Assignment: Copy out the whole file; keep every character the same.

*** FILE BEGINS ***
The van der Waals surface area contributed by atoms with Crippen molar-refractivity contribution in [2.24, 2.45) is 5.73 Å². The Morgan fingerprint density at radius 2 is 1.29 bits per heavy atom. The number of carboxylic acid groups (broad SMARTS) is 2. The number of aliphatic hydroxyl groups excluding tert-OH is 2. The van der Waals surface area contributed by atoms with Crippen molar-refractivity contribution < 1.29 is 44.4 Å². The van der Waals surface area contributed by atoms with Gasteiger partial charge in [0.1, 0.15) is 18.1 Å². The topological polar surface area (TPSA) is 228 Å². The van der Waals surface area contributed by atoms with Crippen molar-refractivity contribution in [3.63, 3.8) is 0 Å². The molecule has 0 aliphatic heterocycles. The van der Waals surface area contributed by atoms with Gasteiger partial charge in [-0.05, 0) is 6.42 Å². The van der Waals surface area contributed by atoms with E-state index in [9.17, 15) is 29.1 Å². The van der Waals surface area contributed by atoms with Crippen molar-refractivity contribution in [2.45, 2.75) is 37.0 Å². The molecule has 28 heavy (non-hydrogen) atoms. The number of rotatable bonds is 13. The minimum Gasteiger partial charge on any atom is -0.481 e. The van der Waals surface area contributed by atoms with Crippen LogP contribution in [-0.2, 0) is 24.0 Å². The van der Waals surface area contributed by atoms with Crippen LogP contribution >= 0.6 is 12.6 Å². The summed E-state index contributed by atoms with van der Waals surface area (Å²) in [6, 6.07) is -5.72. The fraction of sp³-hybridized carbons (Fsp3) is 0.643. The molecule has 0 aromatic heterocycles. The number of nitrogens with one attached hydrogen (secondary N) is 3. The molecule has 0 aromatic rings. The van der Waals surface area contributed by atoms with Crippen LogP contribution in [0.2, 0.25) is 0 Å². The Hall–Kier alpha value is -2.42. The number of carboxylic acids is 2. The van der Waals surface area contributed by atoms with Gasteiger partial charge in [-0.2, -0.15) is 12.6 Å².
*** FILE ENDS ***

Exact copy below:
The van der Waals surface area contributed by atoms with Crippen molar-refractivity contribution in [2.24, 2.45) is 5.73 Å². The Morgan fingerprint density at radius 2 is 1.29 bits per heavy atom. The number of carboxylic acid groups (broad SMARTS) is 2. The number of aliphatic hydroxyl groups excluding tert-OH is 2. The van der Waals surface area contributed by atoms with Crippen molar-refractivity contribution < 1.29 is 44.4 Å². The van der Waals surface area contributed by atoms with Gasteiger partial charge in [0.1, 0.15) is 18.1 Å². The topological polar surface area (TPSA) is 228 Å². The van der Waals surface area contributed by atoms with Crippen molar-refractivity contribution in [3.63, 3.8) is 0 Å². The molecule has 0 aliphatic heterocycles. The van der Waals surface area contributed by atoms with Gasteiger partial charge in [-0.05, 0) is 6.42 Å². The van der Waals surface area contributed by atoms with E-state index in [9.17, 15) is 29.1 Å². The van der Waals surface area contributed by atoms with Crippen molar-refractivity contribution in [2.45, 2.75) is 37.0 Å². The molecule has 28 heavy (non-hydrogen) atoms. The number of rotatable bonds is 13. The minimum Gasteiger partial charge on any atom is -0.481 e. The van der Waals surface area contributed by atoms with Crippen LogP contribution in [-0.2, 0) is 24.0 Å². The van der Waals surface area contributed by atoms with Crippen LogP contribution >= 0.6 is 12.6 Å². The summed E-state index contributed by atoms with van der Waals surface area (Å²) in [6, 6.07) is -5.72. The fraction of sp³-hybridized carbons (Fsp3) is 0.643. The molecule has 0 aromatic heterocycles. The number of nitrogens with one attached hydrogen (secondary N) is 3. The molecule has 0 aromatic rings. The van der Waals surface area contributed by atoms with Crippen LogP contribution in [0.2, 0.25) is 0 Å². The Hall–Kier alpha value is -2.42. The number of carboxylic acids is 2. The van der Waals surface area contributed by atoms with Gasteiger partial charge in [-0.2, -0.15) is 12.6 Å².